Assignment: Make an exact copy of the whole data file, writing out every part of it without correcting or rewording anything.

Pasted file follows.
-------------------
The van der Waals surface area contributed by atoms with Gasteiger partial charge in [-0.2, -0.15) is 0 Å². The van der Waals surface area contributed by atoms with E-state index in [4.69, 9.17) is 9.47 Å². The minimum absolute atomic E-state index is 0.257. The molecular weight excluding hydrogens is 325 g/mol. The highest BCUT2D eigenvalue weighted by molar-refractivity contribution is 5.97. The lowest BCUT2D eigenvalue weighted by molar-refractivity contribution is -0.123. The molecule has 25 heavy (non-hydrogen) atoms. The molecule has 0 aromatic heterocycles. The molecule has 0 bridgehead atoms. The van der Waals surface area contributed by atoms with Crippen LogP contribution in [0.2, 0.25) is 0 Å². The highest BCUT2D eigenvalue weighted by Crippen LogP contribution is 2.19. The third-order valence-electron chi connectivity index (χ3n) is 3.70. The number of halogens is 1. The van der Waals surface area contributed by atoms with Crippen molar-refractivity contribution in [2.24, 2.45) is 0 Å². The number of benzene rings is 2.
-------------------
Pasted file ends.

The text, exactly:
The van der Waals surface area contributed by atoms with Gasteiger partial charge in [-0.2, -0.15) is 0 Å². The van der Waals surface area contributed by atoms with E-state index in [4.69, 9.17) is 9.47 Å². The minimum absolute atomic E-state index is 0.257. The molecular weight excluding hydrogens is 325 g/mol. The highest BCUT2D eigenvalue weighted by molar-refractivity contribution is 5.97. The lowest BCUT2D eigenvalue weighted by molar-refractivity contribution is -0.123. The molecule has 25 heavy (non-hydrogen) atoms. The molecule has 0 aromatic heterocycles. The molecule has 0 bridgehead atoms. The van der Waals surface area contributed by atoms with Crippen LogP contribution in [0.2, 0.25) is 0 Å². The highest BCUT2D eigenvalue weighted by Crippen LogP contribution is 2.19. The third-order valence-electron chi connectivity index (χ3n) is 3.70. The number of halogens is 1. The van der Waals surface area contributed by atoms with Crippen molar-refractivity contribution in [2.24, 2.45) is 0 Å². The number of benzene rings is 2.